French students sample French cuisine at La Cuisine


Restaurant trips to places like La Cuisine in Detroit allow students in Mercy’s French classes to experience the cuisine and culture they learn about in their textbooks. (Photo credit: Alana Sullivan)

Seventy-five students in Mercy’s French classes traveled to the restaurant La Cuisine in Detroit last week. The trip, which coincides with National French Week each year, is one of two French restaurant trips organized by French Honor Society (FHS) leaders and moderators. The other is in the spring and coincides with Mardi Gras celebrations. One of the most anticipated events of the year for French students, the La Cuisine trip was successful, likely due to the large amount of dedicated planning by the FHS leaders and French teacher and FHS moderator Mrs. Joyce Campbell.

“For French restaurants, [planning] starts far in advance,” said senior FHS leader Taylor Lombard. “We have to coordinate with the restaurant, see if they will accept our group size, and figure out the logistics of the when, who can go, how many buses we need, and what adults will be coming.”

Fellow senior FHS leader Carmela Sleva believed it was well worth all the effort.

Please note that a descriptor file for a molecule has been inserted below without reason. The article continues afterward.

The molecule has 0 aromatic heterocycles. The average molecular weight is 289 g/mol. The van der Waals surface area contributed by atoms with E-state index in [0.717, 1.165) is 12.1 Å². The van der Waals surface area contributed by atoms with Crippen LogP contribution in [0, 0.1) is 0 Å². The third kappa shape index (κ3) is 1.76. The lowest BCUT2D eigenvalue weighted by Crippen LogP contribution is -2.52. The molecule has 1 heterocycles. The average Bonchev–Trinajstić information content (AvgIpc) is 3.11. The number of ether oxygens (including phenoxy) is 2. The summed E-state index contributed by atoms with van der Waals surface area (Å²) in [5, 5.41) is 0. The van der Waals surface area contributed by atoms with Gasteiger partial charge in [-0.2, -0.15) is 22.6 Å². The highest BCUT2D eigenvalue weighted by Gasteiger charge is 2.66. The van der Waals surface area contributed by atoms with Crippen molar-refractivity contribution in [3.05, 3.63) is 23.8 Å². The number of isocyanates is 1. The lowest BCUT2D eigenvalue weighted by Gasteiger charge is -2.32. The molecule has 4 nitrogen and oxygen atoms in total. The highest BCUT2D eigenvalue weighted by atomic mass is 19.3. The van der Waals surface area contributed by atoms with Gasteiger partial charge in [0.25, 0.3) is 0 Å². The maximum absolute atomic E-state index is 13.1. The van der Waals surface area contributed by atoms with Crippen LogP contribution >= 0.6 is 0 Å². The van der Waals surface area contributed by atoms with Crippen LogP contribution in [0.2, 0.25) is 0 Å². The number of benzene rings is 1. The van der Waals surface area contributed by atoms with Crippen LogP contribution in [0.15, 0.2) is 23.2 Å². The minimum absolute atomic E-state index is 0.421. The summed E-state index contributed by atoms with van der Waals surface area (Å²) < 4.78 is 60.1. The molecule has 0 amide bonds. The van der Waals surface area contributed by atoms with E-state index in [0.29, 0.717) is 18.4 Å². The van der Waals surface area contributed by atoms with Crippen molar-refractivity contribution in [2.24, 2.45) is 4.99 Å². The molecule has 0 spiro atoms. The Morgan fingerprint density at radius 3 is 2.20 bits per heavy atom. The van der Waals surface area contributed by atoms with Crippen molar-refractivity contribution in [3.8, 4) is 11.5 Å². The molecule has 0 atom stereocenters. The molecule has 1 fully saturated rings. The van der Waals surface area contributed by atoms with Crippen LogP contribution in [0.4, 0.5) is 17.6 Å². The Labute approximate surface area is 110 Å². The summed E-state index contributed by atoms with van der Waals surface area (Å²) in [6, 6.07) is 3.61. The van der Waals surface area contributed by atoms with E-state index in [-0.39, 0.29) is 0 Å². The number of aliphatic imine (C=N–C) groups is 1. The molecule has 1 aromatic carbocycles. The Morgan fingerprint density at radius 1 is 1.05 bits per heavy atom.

“I think everyone has a wonderful time,” said Sleva. “It’s a great way to experience French culture right in our hometown of Detroit, and although it’s a lot of work, it is well worth it in the end.”

Students who attended the trip agreed.

“It’s fun to experience French culture firsthand,” said senior FHS member Julia Kirby, who has attended five other French restaurant trips. “And, of course, the food is always amazing. I’ll definitely miss the restaurant trips [when I graduate].”

The menu, which consisted of dishes like ratatouille encroute, salade de Lyon, poisson Meunière, and chocolate mousse, was designed for the school trip by La Cuisine Chef and owner Paul Grosz.

First-time attendee freshman Hannah Kos liked the novelty of the experience and, of course, the cuisine.

“I really liked it all,” said Kos. “It was a way different experience compared to eating at an American restaurant that says things are French. It was genuine.”